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So, what is the “therapy” we offer? Exercise on its own has physiological benefits; helping people move helps numerous biological, psychological and social system changes.  In the realm of human biology for example, movement behaviour changes, observations can be made with respect to the tone of muscles, the strength of a contraction, the biochemistry within the soft-tissues, or due to alterations of the nervous system, things change. How that change is experienced, perceived, acknowledged and understood contextualises those physiological reactions within the emotional context of the individual, and this is where the “therapy” may happen in the cases that we see. The biopsychosocial model has been unintentionally interpreted as three distinct components and there may be the tendency to treat through the bio lens, an example being how exercise may strengthen the individual to improve their physical capacity and potentially ignoring other psychological and social contexts.  However, there is the recognition that a key component to integrated the biopsychosocial approach is through the provision of a cognitively informed practice to enhance recovery.  Although our language, through its inherent limitations, has to separate this complex and dynamic systems approach, it is very difficult to come to terms with the understanding that these systems cannot really be separated and treated as such, as they are inextricably intertwined.

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As we will all appreciate, every interaction, intervention and communication will, in some way, have an emotional effect on that individual, we are human and fundamentally social beings.  And so, that interaction whether it is the prescription of an exercise designed to help improve the capacity of a tendon for example, using the most up to date isometric technique may be shown to change a range of difficult to pronounce chemicals, or giving advice to move and stay active, or perhaps using hands to help someone, or whatever, the “therapy” is the emotional interaction and understanding that enhances the observable physical changes.  The ‘objective’ changes without the emotional context, become just observations without the translation of a positive lived experience.

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So, as someone who trained many years ago and initially believed the physical treatments produced the physical responses, it is always a humbling experience to put the pen down, sit back, and listen to the story. To hear how the agency of a person is lost and to really appreciate the emotional cost associated with that.  Hearing the impact of how “physical” treatments have failed and in order to make sense of the situation is truly bi-directional within an intersubjective space.  The way in which progress can be made and enhance the biology of recovery in instances such as these, was to offer the “therapy” within the patient story and not from an externally situated and objective physical sense (Physio).

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We would like to thank Neil’s patient for kindly sending this, allowing us to publish it, and being so open in their discussion.

Matthew Low and Neil Langridge

“Hi Neil,

As we discussed, here is the story of my back problems, I hope it isn’t too long winded, but once I got started it was quite therapeutic!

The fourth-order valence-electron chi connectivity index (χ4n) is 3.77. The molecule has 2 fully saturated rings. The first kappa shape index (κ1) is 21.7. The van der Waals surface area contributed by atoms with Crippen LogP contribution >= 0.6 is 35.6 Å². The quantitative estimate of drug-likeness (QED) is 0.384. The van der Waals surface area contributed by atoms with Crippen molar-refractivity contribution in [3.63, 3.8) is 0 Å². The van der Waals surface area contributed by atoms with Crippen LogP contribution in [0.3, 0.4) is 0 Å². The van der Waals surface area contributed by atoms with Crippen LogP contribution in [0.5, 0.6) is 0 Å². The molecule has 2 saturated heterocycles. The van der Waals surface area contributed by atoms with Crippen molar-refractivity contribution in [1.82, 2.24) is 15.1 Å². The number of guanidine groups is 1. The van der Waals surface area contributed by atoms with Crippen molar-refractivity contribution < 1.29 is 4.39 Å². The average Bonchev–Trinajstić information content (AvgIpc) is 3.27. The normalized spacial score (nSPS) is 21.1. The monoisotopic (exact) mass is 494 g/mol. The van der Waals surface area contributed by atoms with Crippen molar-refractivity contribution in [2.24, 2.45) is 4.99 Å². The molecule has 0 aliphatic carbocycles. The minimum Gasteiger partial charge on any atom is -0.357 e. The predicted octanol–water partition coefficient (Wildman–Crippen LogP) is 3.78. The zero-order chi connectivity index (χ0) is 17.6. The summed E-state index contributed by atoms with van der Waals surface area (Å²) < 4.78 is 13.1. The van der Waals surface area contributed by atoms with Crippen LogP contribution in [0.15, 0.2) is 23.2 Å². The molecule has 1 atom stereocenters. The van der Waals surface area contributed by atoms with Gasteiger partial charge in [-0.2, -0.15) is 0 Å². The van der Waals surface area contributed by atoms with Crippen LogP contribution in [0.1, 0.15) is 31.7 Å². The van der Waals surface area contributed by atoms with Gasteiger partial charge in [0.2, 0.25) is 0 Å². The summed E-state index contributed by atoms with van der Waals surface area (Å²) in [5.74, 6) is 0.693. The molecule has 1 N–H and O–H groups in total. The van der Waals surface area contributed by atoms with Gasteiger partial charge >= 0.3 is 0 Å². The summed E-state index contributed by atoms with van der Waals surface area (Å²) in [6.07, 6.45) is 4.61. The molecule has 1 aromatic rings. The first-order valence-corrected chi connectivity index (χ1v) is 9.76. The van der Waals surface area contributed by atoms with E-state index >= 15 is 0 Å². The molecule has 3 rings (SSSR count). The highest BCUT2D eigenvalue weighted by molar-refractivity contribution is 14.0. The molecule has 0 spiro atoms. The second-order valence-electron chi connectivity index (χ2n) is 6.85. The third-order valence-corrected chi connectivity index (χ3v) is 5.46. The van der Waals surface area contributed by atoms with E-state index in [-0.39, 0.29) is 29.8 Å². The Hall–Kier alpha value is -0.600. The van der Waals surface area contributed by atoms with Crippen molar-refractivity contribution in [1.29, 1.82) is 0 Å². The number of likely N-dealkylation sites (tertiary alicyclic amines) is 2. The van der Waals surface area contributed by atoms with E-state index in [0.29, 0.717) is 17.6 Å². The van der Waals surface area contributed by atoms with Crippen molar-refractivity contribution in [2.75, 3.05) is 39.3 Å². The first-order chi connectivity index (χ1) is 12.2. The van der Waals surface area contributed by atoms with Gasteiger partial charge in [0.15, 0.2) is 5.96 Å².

I’m 53 years old and can’t remember a time when I haven’t had to careful with my back. Almost any little thing could trigger painful spasms and more prolonged periods of stiffness and pain. Besides that I kept myself reasonably fit walking my dogs, horse riding when I was able and had a pretty normal life. Just before Christmas 2001 I think, I bent to get something from the oven and “wow” the pain was so bad I couldn’t move, general opinion that followed was a disc issue which took about 6 weeks to improve. After that it made me even more conscious and nervous about everyday movements and actions. New Years Eve several years later and I got a virus which led to Sarcoidosis my particular symptoms being respiratory, bronchitis and constant coughing and vomiting through that. Needless to say I hurt my back badly with that, and after the operation to remove a lump from my lung I had awful pain, not from the operation site but of course from lower back.

Very soon after returning to work in a job I loved and had been in for years the company folded, I was redundant and not exactly a fit candidate for anything! Shortly after that my dog had a bad accident which then meant 6 months of treatments and care at home and vet visits every week. At this point my husband of 20 years decided that a friend of ours would be a much better option for a fun life than that with a sickly woman and her crippled dog. Enter depression , stress and more back pain, and add financial worries into that too, I was in a bad way. So that was my life for the next 10 years, ups and downs, living in total fear of my back going completely and then being rejected by those around me in my work, new relationship, and family. The whole time I tried to hide my feelings as to how bad I really felt, how often is it said those with depression outwardly laugh and joke so you would never know?

 I think probably the worst part was when both my parents died within months of each other, my Dad on Christmas Day 2012, and my Mum Good Friday 2013. Things had been very difficult with them for a few years as my Mum had dementia and I felt so guilty that my back pain prevented me from doing more for them. The day after my Mothers funeral my back was so tight and sore I went for a long walk and tried to forget things and have a good day, but that evening going upstairs something “went” over my right hip and into my lower back, and that was that, pretty much permanent pain that ruled my life.